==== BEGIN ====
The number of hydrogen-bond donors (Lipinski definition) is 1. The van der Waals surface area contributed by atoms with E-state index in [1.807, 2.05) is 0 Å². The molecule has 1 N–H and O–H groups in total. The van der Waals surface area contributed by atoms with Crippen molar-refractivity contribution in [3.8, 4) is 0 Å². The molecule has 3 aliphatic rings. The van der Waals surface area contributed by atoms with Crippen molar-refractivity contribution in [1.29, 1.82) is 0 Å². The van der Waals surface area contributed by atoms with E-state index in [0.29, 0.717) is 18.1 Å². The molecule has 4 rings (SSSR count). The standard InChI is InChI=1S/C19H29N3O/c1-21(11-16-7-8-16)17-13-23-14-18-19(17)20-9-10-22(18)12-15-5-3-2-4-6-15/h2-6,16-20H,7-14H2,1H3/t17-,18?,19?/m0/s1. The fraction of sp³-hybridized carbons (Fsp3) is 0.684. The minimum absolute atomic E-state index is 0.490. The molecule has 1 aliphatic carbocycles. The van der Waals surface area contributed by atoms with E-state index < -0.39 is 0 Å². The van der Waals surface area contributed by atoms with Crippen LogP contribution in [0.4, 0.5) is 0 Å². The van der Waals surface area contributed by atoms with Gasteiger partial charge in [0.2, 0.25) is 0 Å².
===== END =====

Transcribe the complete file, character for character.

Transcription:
The number of hydrogen-bond donors (Lipinski definition) is 1. The van der Waals surface area contributed by atoms with E-state index in [1.807, 2.05) is 0 Å². The molecule has 1 N–H and O–H groups in total. The van der Waals surface area contributed by atoms with Crippen molar-refractivity contribution in [3.8, 4) is 0 Å². The molecule has 3 aliphatic rings. The van der Waals surface area contributed by atoms with Crippen molar-refractivity contribution in [1.29, 1.82) is 0 Å². The van der Waals surface area contributed by atoms with E-state index in [0.29, 0.717) is 18.1 Å². The molecule has 4 rings (SSSR count). The standard InChI is InChI=1S/C19H29N3O/c1-21(11-16-7-8-16)17-13-23-14-18-19(17)20-9-10-22(18)12-15-5-3-2-4-6-15/h2-6,16-20H,7-14H2,1H3/t17-,18?,19?/m0/s1. The fraction of sp³-hybridized carbons (Fsp3) is 0.684. The minimum absolute atomic E-state index is 0.490. The molecule has 1 aliphatic carbocycles. The van der Waals surface area contributed by atoms with E-state index < -0.39 is 0 Å². The van der Waals surface area contributed by atoms with Crippen LogP contribution in [0.4, 0.5) is 0 Å². The van der Waals surface area contributed by atoms with Gasteiger partial charge in [0.2, 0.25) is 0 Å².